The subpoena demanded Deutsche Bank hand over materials related to the Trump family’s companies — including “parents, subsidiaries, affiliates, branches, divisions, partnerships, properties, groups, special purpose entities, joint ventures, predecessors, successors or any other entity in which they have or had a controlling interest.”
It also sought information about any accounts held by Mr. Trump and his immediate family, including materials that were provided to the bank when those accounts were opened. The bank has detailed financial materials on some of Mr. Trump’s children and his son-in-law, Jared Kushner, a senior White House adviser. The deadline to comply with the subpoena was May 6.
Deutsche Bank executives and congressional investigators, led by a pair of former Manhattan federal prosecutors, expected that Mr. Trump would mount a legal challenge to block the bank from complying with the subpoena, according to the people.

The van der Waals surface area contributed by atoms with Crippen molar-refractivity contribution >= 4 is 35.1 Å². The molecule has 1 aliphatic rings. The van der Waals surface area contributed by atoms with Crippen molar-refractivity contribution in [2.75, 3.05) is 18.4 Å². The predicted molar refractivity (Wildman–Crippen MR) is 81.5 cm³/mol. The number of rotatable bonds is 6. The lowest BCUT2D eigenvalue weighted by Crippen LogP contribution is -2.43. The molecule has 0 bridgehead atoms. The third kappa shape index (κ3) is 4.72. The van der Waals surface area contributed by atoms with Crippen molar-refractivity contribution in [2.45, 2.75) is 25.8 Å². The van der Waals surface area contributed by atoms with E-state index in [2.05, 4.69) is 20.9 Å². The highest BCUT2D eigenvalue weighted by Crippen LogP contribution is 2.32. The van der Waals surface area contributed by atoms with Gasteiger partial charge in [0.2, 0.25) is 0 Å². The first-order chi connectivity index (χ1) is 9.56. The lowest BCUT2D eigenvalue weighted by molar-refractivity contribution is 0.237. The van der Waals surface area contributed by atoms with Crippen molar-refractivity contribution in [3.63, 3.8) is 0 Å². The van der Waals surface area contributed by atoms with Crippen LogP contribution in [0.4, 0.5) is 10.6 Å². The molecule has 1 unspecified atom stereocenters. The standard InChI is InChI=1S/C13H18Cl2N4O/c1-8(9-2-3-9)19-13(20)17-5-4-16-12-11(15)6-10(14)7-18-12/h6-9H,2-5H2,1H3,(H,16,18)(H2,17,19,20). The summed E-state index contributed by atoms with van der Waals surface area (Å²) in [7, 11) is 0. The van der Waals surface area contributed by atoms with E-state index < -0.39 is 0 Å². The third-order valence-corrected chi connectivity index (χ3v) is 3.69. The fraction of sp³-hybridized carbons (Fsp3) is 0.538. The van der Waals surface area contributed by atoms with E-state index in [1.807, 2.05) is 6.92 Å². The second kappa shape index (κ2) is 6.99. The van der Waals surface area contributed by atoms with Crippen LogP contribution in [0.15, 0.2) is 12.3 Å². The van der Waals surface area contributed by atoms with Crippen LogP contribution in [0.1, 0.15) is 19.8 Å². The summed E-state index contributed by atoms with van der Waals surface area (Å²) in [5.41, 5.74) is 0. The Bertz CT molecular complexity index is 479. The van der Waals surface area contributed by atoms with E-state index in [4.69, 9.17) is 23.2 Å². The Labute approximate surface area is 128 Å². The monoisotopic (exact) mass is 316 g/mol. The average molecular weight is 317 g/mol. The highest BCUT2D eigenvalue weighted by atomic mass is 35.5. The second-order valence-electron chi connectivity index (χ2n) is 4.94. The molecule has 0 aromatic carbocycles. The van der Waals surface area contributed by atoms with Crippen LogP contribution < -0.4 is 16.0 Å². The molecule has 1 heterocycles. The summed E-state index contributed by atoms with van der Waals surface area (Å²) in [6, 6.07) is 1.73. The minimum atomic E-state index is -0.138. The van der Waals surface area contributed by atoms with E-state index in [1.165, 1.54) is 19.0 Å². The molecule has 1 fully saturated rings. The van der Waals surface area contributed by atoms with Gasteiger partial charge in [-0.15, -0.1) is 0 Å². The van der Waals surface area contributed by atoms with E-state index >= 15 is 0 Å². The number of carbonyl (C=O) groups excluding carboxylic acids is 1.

But bank officials have nonetheless compiled reams of materials to hand over. Included in those documents are multiple pages from each of Mr. Trump’s annual federal tax returns, which the bank received before lending him hundreds of millions of dollars for the Doral golf resort in Florida and the Old Post Office hotel project in Washington, according to current and former bank employees.
Despite the amiable history between Mr. Trump and Deutsche Bank, the lawsuit is not the first court fight between them. In fall 2008, Mr. Trump defaulted on a loan from Deutsche Bank, then sued it, claiming it had caused the financial crisis and engaged in predatory lending against him. Deutsche Bank responded by suing Mr. Trump, demanding that he immediately repay the portion of the loan, $40 million, that he had personally guaranteed.
The litigation lasted into 2010. After the suit was settled, Deutsche Bank resumed lending to Mr. Trump, dispensing more than $300 million to him over the next several years.